Huntington Beach Independent

On Theater: A 'Little Shop' of merriment

By Tom Titus

June 11, 2014 at 1:23 p.m.

Citizens beware! That bloodthirsty, carnivorous plant has taken root again, this time in Costa Mesa. And it's hungry!

Specifically, the horticultural horror is being housed at the Costa Mesa Playhouse, where a revival of "Little Shop of Horrors" is in full swing and the body count is growing right along with the plant. Opening night attracted a nearly packed house to catch this 54-year-old oddity in murderous action.

"Little Shop" originally was conceived in the fertile mind of movie schlockmeister Roger Corman for a B movie in 1960. Twenty-two years later, composer Alan Menken and writer Howard Ashman set it to music and turned it loose on Broadway. It's been a favorite of community and college theater companies ever since.

For the Costa Mesa production, director Stephen Hulsey -- who also serves as musical director, conductor and keyboardist -- has fashioned an imaginative version around a series of ever-growing, man-eating plants designed by Martin P. Robinson. The result is a furiously funny production anchored by a terrific pair of leading performers.

Jason Holland, a familiar figure at the playhouse, is pitch-perfect as Seymour, an orphaned nebbish working in a skid row flower shop who discovers a new, mysterious growth (during an eclipse of the sun) and nurses it to gigantic health. Holland excels as a young man wrestling with his conscience as he learns what the main ingredients on the plant's diet really are.

As Audrey, the comely young blonde also working in the shop -- and so mesmerizing to Seymour that he names the plant "Audrey II" -- Katie Nicol not only fits the part physically but renders a superb singing voice, primarily on her duet with Holland, "Suddenly Seymour," but also on her plaintive satirical solo "Somewhere That's Green."

Her life -- and physical condition -- are put in jeopardy by her boyfriend, a sadistic dentist who gets off on inflicting pain. Tony Sanchez plays that villainous role to the hilt, along with several other parts in cameo visits after his dentist character meets his, ahem, just deserts.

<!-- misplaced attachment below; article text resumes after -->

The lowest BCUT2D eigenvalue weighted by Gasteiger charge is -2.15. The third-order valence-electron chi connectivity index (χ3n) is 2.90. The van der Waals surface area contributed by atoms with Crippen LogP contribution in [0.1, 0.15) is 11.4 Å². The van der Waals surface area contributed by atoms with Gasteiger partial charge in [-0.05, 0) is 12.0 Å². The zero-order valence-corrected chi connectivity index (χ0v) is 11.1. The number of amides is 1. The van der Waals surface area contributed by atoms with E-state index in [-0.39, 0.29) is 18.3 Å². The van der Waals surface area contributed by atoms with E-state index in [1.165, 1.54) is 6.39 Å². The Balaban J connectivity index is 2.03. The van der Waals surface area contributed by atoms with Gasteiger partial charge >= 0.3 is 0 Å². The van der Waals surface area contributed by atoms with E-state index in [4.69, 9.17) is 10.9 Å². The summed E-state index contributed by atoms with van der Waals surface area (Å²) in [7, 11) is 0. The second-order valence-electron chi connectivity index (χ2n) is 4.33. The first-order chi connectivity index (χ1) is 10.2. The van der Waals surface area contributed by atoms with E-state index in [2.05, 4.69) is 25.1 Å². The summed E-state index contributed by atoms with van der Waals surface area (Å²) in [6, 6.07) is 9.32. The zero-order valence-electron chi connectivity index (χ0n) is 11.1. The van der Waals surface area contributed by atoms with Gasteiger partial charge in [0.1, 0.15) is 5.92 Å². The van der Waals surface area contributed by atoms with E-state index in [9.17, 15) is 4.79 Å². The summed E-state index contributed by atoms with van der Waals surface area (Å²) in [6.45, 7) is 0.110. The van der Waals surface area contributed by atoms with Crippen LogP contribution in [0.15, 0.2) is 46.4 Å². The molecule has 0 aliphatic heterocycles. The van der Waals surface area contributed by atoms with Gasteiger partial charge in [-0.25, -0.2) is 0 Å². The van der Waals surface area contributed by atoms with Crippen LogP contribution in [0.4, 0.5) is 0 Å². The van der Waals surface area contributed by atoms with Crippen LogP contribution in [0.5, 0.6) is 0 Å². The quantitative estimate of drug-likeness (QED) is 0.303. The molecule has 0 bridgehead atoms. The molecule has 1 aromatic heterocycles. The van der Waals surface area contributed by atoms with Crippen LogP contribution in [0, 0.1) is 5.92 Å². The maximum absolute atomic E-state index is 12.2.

Rich Wordes, another playhouse regular, splendidly enacts the flower shop owner, Mr. Mushnik, who berates Seymour until the potential dollar signs from the plant inspire a more paternal outlook.

Beautifully backing up the musical portions of the show are three 1950s-type rock singers, nicely portrayed by Nyquita Wilson, Andrea Dennison-Laufer and Dalisa Kraus. They're given names of female singing groups from yesteryear -- Chiffon, Crystal and Ronnette.

Jenny Moon Shaw's choreography sets the 1950s tone quite nicely, while Roy Davis deftly provides the movement of the plant and Paul-Dean Martin supplies the booming voice ("Feed me!") as the plant assumes the upper hand.

The music -- composed by Menken in the style of late 1950s and early 1960s rock 'n' roll, doo-wop and early Motown -- will ring true to anyone who remembers that era with fondness. The five-piece band backstage (Hulsey, Taylor Stephenson, James Cormier, Nathan Atwater and Carlo Virtucio) renders the show more "live" than would recorded instrumentation.

"Little Shop of Horrors" may be overly familiar to audiences these days, but its sterling performances and imaginative settings (the "dentist's chair" is a discarded carton) will tickle your funny bone at the Costa Mesa Playhouse.

TOM TITUS reviews local theater for the Daily Pilot.

If You Go

What: "Little Shop of Horrors"

Where: Costa Mesa Playhouse, 611 Hamilton St., Costa Mesa

When: 8 p.m. Fridays and Saturdays, 2 p.m. Sundays through June 29

Cost: $16 to $20

Information: (949) 650-5269 or